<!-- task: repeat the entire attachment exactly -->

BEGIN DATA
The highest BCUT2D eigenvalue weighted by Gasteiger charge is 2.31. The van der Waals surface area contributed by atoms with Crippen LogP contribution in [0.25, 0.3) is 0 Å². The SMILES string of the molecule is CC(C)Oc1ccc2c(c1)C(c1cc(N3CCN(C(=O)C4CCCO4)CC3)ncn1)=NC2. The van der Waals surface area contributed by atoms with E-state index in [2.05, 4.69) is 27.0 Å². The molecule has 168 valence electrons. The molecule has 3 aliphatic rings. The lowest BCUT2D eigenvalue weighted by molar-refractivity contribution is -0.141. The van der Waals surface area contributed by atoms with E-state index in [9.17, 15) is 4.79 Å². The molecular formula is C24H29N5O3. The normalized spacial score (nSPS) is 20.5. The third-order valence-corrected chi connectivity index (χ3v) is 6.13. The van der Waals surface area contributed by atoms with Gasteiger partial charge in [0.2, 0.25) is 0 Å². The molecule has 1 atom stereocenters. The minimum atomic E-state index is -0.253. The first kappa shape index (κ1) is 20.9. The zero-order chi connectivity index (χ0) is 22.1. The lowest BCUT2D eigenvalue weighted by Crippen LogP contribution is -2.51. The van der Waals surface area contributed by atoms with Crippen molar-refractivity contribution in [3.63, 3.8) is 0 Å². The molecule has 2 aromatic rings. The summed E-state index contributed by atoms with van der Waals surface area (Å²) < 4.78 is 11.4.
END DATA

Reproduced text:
The highest BCUT2D eigenvalue weighted by Gasteiger charge is 2.31. The van der Waals surface area contributed by atoms with Crippen LogP contribution in [0.25, 0.3) is 0 Å². The SMILES string of the molecule is CC(C)Oc1ccc2c(c1)C(c1cc(N3CCN(C(=O)C4CCCO4)CC3)ncn1)=NC2. The van der Waals surface area contributed by atoms with E-state index in [2.05, 4.69) is 27.0 Å². The molecule has 168 valence electrons. The molecule has 3 aliphatic rings. The lowest BCUT2D eigenvalue weighted by molar-refractivity contribution is -0.141. The van der Waals surface area contributed by atoms with E-state index in [9.17, 15) is 4.79 Å². The molecular formula is C24H29N5O3. The normalized spacial score (nSPS) is 20.5. The third-order valence-corrected chi connectivity index (χ3v) is 6.13. The van der Waals surface area contributed by atoms with Gasteiger partial charge in [0.2, 0.25) is 0 Å². The molecule has 1 atom stereocenters. The minimum atomic E-state index is -0.253. The first kappa shape index (κ1) is 20.9. The zero-order chi connectivity index (χ0) is 22.1. The lowest BCUT2D eigenvalue weighted by Crippen LogP contribution is -2.51. The van der Waals surface area contributed by atoms with Crippen molar-refractivity contribution in [3.63, 3.8) is 0 Å². The molecule has 2 aromatic rings. The summed E-state index contributed by atoms with van der Waals surface area (Å²) < 4.78 is 11.4.